You will hire one person to survey the hull and all of the systems on the boat, and someone else to survey the engines, including the generator. You will attend this to learn about the boat, but you also have to let them do their job. This is an inspection, not a "test drive" to see if you like it. The surveyors will generate detailed, written reports.
The surveyors will require someone else to operate the boat during the sea trial. This person will be liable for the operation of the boat, and shouldn't be you, because you don't know how to drive a boat yet. Either the owner can operate the boat if they are willing, or you will hire a captain to operate it during the sea trial. You pay for this.
You are buying a used boat, not a boat that isn't going to break. You need to have money set aside to fix things that break right after you buy the boat. It happens to everyone.
Here's the reality:
You are stepping into a big boat that has a steeper learning curve than other boats its size, because of the design. Plenty of people learn how to drive them just fine. Others don't and sell at a loss after a couple of years.
A boat like this has all of the systems of a house AND all of the systems of a boat, and typically 2 or 3 of each. They all break, and they all break more frequently because they bounce around all the time. As soon as you put the word "marine" in front of a part, the price goes up 4x. For example, a midsized (small) marine refrigerator is about $1800, not including installation, and sometimes you have to take the boat apart to get it in. A home fridge that is much larger is about $800 and can be replaced in 15 min.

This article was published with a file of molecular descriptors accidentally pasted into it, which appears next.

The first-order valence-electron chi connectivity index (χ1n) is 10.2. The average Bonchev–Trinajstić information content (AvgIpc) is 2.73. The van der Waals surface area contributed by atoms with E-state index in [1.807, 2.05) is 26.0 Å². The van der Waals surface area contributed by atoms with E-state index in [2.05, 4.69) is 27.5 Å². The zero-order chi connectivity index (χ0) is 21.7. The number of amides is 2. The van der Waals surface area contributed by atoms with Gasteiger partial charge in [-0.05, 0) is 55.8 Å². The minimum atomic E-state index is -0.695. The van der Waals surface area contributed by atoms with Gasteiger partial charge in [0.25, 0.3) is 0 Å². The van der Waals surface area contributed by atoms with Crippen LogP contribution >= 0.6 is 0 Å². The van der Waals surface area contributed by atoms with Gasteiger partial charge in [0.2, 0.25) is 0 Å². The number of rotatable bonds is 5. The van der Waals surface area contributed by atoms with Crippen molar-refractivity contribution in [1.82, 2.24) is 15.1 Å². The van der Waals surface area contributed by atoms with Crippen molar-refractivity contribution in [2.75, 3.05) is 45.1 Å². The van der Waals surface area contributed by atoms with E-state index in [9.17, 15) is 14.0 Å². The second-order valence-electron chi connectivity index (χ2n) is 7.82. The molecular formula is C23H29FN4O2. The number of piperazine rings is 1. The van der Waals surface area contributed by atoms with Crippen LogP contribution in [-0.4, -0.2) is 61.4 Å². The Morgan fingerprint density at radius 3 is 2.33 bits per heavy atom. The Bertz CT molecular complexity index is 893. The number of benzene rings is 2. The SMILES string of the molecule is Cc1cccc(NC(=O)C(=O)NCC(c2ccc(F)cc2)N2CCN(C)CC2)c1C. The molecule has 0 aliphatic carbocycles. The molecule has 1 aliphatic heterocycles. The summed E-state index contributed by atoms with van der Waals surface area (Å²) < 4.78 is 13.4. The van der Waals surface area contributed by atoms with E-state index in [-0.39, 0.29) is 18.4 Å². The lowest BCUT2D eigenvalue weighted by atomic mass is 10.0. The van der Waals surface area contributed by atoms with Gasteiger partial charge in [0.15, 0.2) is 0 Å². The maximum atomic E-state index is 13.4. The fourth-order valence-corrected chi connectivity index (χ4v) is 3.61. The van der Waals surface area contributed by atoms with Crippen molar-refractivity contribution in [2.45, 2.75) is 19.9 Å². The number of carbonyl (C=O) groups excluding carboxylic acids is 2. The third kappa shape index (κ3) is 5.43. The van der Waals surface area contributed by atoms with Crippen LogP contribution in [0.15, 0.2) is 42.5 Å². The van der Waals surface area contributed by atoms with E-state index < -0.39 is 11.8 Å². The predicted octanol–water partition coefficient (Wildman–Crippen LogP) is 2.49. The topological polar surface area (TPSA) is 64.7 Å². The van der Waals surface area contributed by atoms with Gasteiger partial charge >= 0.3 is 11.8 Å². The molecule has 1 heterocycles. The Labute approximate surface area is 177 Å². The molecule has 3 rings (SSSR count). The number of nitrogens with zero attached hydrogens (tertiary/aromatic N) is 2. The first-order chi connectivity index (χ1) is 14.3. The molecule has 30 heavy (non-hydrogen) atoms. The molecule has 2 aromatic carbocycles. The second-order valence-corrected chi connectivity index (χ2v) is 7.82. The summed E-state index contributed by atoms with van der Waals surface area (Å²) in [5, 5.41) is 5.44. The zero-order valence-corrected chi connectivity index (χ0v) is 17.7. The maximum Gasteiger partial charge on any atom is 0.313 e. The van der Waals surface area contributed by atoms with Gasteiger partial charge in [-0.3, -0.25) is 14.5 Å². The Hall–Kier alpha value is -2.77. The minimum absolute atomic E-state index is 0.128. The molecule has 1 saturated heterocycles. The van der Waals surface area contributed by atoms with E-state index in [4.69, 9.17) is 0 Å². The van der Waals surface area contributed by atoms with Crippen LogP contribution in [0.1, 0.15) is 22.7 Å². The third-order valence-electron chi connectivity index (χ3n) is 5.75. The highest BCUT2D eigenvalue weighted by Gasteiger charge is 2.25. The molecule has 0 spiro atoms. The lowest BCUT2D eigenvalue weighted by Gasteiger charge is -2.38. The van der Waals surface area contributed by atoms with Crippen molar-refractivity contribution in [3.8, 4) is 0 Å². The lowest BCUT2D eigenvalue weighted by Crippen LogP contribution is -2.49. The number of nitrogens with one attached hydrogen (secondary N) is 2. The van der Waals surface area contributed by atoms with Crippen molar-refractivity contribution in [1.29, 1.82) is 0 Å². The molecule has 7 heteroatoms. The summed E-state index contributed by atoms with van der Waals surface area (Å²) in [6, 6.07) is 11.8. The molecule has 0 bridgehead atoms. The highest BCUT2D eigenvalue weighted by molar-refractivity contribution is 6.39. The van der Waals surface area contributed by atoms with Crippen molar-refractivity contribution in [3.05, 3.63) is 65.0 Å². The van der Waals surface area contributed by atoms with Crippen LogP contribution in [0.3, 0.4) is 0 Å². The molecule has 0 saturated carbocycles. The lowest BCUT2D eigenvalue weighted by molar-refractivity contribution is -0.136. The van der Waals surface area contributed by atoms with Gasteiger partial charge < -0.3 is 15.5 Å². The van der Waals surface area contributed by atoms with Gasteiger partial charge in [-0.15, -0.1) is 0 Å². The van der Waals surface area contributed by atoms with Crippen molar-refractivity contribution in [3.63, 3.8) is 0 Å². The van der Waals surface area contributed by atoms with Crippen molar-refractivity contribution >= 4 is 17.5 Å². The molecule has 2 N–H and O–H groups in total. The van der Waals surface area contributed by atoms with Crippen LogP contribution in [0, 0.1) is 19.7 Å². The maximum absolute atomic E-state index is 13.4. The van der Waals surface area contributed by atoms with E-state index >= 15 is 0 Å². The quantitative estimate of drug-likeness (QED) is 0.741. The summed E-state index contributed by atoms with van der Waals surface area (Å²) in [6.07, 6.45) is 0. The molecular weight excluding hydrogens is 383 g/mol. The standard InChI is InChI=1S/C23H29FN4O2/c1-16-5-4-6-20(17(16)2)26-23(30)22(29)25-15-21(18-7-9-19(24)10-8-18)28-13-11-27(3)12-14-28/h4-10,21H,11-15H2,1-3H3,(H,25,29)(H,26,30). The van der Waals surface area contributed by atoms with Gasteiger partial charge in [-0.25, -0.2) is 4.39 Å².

Water can destroy a boat quickly. This seems counterintuitive, but it is true. A single screw that isn't sealed correctly can let water in that can cause thousands of dollars of damage.
If you learn to fix things yourself you will spend a bunch of money maintaining this boat. If you don't learn to fix things yourself you will spend a sh*t ton of money, and you will probably resent the boat pretty quickly.
The people on this board who are giving you advice all LOVE boats and boating. All of us. Most of us started small and made small mistakes with small costs, and learned our lessons. I've owned boats for over 40 years and I'm still making mistakes and still learning.